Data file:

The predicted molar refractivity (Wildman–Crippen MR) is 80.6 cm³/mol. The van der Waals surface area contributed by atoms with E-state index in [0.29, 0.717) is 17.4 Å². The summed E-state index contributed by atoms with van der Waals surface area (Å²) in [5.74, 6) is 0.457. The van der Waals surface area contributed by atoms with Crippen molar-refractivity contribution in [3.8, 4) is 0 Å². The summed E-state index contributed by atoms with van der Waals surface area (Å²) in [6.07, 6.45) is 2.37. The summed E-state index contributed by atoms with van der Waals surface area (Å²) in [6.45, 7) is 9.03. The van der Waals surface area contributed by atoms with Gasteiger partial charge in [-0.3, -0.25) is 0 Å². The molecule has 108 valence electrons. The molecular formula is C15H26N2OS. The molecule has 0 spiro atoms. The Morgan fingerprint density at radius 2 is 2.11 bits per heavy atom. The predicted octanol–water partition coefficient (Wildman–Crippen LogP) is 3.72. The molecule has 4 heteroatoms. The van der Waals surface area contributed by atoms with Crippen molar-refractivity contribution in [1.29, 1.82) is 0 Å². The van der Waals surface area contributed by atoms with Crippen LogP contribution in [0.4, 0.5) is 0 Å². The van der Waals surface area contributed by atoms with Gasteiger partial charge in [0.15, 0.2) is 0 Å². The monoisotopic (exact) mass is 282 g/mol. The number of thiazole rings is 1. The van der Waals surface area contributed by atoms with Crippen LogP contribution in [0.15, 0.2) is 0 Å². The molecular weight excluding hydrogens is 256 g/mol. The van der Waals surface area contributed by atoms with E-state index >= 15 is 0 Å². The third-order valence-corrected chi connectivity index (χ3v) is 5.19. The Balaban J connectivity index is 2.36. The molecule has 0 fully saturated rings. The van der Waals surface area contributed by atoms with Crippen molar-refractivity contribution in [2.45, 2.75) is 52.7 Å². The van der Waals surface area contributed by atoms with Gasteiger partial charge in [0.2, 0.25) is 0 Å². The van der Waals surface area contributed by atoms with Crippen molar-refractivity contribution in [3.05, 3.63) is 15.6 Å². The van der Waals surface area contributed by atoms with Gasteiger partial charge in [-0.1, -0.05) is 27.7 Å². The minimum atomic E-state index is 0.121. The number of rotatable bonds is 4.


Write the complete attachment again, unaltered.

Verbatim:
The predicted molar refractivity (Wildman–Crippen MR) is 80.6 cm³/mol. The van der Waals surface area contributed by atoms with E-state index in [0.29, 0.717) is 17.4 Å². The summed E-state index contributed by atoms with van der Waals surface area (Å²) in [5.74, 6) is 0.457. The van der Waals surface area contributed by atoms with Crippen molar-refractivity contribution in [3.8, 4) is 0 Å². The summed E-state index contributed by atoms with van der Waals surface area (Å²) in [6.07, 6.45) is 2.37. The summed E-state index contributed by atoms with van der Waals surface area (Å²) in [6.45, 7) is 9.03. The van der Waals surface area contributed by atoms with Gasteiger partial charge in [-0.3, -0.25) is 0 Å². The molecule has 108 valence electrons. The molecular formula is C15H26N2OS. The molecule has 0 spiro atoms. The Morgan fingerprint density at radius 2 is 2.11 bits per heavy atom. The predicted octanol–water partition coefficient (Wildman–Crippen LogP) is 3.72. The molecule has 4 heteroatoms. The van der Waals surface area contributed by atoms with Crippen molar-refractivity contribution in [1.29, 1.82) is 0 Å². The van der Waals surface area contributed by atoms with Crippen LogP contribution in [0.4, 0.5) is 0 Å². The van der Waals surface area contributed by atoms with Gasteiger partial charge in [0.15, 0.2) is 0 Å². The monoisotopic (exact) mass is 282 g/mol. The number of thiazole rings is 1. The van der Waals surface area contributed by atoms with Crippen LogP contribution in [0.15, 0.2) is 0 Å². The molecular weight excluding hydrogens is 256 g/mol. The van der Waals surface area contributed by atoms with E-state index >= 15 is 0 Å². The third-order valence-corrected chi connectivity index (χ3v) is 5.19. The Balaban J connectivity index is 2.36. The molecule has 0 fully saturated rings. The van der Waals surface area contributed by atoms with Crippen molar-refractivity contribution in [2.45, 2.75) is 52.7 Å². The van der Waals surface area contributed by atoms with Gasteiger partial charge in [0.2, 0.25) is 0 Å². The van der Waals surface area contributed by atoms with Crippen molar-refractivity contribution in [3.05, 3.63) is 15.6 Å². The van der Waals surface area contributed by atoms with Gasteiger partial charge in [-0.1, -0.05) is 27.7 Å². The minimum atomic E-state index is 0.121. The number of rotatable bonds is 4.